The Court of Phillip IV: Spain in Decadence

By Martin Hume | Go to book overview

PREFACE
"I lighted upon great files and heaps of papers and writings of all sorts. . . . In searching and turning over whereof, whilst I laboured till I sweat again, covered all over with dust, to gather fit matter together . . . that noble Lord died, and my industry began to flag and wax cold in the business."

THUS wrote William Camden with reference to his projected life of Lord Burghley, which was never written; and the words may be applied not inappropriately to the present book and its writer. Some years ago I passed many laborious months in archives and libraries at home and abroad, searching and transcribing contemporary papers for what I hoped to make a complete history of the long reign of Philip IV., during which the final seal of decline was stamped indelibly upon the proud Spanish empire handed down by the great Charles V. to his descendants. I had dreamed of writing a book which should not only be a social review of the period signalised by the triumph of French over Spanish influence in the civilisation of Europe, but also a political history of the wane and final disappearance of the prodigious national imposture that had enabled Spain, aided by the rivalries between other nations, to dominate the world for a century by moral force unsupported by any proportionate material power.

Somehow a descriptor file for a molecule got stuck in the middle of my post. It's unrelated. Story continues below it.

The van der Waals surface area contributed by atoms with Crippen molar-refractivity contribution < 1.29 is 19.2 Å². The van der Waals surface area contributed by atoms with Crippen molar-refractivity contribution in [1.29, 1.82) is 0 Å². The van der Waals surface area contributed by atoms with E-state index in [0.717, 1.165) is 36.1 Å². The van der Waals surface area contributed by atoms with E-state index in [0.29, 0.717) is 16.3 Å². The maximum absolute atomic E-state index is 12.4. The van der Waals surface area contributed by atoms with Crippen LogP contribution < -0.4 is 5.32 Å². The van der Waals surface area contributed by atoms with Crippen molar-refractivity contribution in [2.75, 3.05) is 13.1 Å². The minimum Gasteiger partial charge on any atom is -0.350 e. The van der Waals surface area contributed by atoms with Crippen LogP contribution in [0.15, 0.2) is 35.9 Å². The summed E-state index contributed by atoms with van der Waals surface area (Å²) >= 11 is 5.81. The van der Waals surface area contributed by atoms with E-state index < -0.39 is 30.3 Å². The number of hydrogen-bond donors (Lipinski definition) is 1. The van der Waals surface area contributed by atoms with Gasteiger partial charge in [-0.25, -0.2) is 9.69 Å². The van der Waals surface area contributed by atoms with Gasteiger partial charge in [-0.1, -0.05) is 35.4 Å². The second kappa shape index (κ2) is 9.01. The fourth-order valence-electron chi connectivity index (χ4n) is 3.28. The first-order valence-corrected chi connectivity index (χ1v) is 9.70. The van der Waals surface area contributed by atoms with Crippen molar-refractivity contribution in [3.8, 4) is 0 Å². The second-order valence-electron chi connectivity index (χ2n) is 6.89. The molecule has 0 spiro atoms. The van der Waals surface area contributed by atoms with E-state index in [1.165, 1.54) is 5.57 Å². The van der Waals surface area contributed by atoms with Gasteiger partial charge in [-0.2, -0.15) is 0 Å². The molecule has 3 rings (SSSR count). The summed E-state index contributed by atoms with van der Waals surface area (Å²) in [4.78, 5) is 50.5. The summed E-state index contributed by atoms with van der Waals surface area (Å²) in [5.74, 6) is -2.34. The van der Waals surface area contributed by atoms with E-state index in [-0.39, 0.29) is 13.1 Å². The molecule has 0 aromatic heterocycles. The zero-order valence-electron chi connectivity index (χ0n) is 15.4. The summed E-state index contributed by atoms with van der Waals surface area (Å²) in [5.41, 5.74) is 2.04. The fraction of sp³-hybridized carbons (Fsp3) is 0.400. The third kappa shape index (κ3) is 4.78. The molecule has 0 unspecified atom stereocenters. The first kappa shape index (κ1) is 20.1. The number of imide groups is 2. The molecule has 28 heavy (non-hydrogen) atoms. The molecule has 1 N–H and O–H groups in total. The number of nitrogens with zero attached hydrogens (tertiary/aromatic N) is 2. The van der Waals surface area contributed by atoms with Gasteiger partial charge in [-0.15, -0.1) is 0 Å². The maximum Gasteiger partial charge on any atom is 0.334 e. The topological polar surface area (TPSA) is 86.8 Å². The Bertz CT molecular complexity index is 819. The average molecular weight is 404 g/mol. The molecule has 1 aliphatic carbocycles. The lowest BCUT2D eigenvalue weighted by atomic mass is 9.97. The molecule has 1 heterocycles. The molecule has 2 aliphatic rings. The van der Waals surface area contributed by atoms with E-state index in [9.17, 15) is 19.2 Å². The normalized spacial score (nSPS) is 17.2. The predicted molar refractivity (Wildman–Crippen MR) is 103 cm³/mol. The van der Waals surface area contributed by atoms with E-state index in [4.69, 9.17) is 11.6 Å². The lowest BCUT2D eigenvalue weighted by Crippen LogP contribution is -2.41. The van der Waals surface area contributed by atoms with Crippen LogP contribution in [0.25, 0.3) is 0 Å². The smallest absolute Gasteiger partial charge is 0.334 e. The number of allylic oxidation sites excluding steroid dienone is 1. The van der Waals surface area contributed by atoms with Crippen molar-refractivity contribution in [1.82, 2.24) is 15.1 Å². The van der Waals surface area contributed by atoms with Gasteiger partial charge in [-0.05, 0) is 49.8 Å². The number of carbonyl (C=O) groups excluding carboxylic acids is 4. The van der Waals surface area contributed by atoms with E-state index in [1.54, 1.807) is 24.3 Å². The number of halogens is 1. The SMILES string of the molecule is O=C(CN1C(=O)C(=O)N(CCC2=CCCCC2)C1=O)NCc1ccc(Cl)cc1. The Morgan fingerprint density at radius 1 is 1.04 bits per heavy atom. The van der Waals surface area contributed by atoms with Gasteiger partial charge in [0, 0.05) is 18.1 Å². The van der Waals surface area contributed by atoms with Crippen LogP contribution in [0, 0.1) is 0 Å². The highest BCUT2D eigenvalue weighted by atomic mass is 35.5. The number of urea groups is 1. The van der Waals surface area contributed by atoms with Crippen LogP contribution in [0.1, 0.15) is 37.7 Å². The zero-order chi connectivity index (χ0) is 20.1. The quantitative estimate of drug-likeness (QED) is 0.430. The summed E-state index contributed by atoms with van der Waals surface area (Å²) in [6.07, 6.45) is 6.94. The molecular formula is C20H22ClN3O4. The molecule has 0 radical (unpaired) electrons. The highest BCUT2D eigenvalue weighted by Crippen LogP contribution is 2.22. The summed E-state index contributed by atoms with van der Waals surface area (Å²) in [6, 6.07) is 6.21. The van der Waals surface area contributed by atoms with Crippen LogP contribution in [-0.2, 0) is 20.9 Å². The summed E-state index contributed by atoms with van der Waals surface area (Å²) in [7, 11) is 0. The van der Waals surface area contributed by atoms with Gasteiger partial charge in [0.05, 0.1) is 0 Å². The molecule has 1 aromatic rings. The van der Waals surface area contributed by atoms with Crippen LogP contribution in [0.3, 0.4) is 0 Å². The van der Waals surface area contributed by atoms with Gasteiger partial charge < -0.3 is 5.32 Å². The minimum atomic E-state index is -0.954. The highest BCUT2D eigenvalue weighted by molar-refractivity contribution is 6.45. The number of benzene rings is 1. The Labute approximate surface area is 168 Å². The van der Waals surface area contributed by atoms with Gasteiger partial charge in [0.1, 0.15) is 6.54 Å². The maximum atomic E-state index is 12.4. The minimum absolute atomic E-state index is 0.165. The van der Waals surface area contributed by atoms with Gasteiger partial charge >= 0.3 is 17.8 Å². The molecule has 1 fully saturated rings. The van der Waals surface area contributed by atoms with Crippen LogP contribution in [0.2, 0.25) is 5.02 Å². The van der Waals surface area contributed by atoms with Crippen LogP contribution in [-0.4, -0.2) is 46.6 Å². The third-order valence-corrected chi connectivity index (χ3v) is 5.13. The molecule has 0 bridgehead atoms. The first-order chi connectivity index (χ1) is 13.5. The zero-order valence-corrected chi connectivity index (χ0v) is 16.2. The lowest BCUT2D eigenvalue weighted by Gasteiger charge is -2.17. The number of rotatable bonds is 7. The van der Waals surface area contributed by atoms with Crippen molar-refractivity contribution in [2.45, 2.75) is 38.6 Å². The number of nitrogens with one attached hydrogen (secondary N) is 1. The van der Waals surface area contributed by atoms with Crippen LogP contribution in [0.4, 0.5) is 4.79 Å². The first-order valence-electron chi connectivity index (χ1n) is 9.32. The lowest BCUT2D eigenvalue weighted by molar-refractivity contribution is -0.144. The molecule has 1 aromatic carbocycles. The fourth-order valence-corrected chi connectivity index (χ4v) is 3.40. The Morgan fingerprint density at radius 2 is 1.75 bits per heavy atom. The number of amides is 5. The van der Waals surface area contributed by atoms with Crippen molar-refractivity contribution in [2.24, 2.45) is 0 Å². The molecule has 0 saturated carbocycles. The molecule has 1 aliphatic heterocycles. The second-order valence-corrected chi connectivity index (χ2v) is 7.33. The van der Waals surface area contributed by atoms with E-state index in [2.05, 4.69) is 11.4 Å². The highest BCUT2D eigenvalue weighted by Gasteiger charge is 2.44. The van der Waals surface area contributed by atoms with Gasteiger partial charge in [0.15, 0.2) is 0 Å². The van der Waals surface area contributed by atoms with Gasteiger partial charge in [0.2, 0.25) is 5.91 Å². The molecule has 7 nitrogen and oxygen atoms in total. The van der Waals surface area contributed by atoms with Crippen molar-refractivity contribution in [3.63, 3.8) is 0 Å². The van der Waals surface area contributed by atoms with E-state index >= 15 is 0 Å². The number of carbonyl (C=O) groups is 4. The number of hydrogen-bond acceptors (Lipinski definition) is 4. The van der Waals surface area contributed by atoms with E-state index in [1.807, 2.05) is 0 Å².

-v-

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The Court of Phillip IV: Spain in Decadence
Table of contents

Table of contents

  • Title Page iii
  • Preface v
  • Contents ix
  • List of Illustrations xiii
  • Index 517
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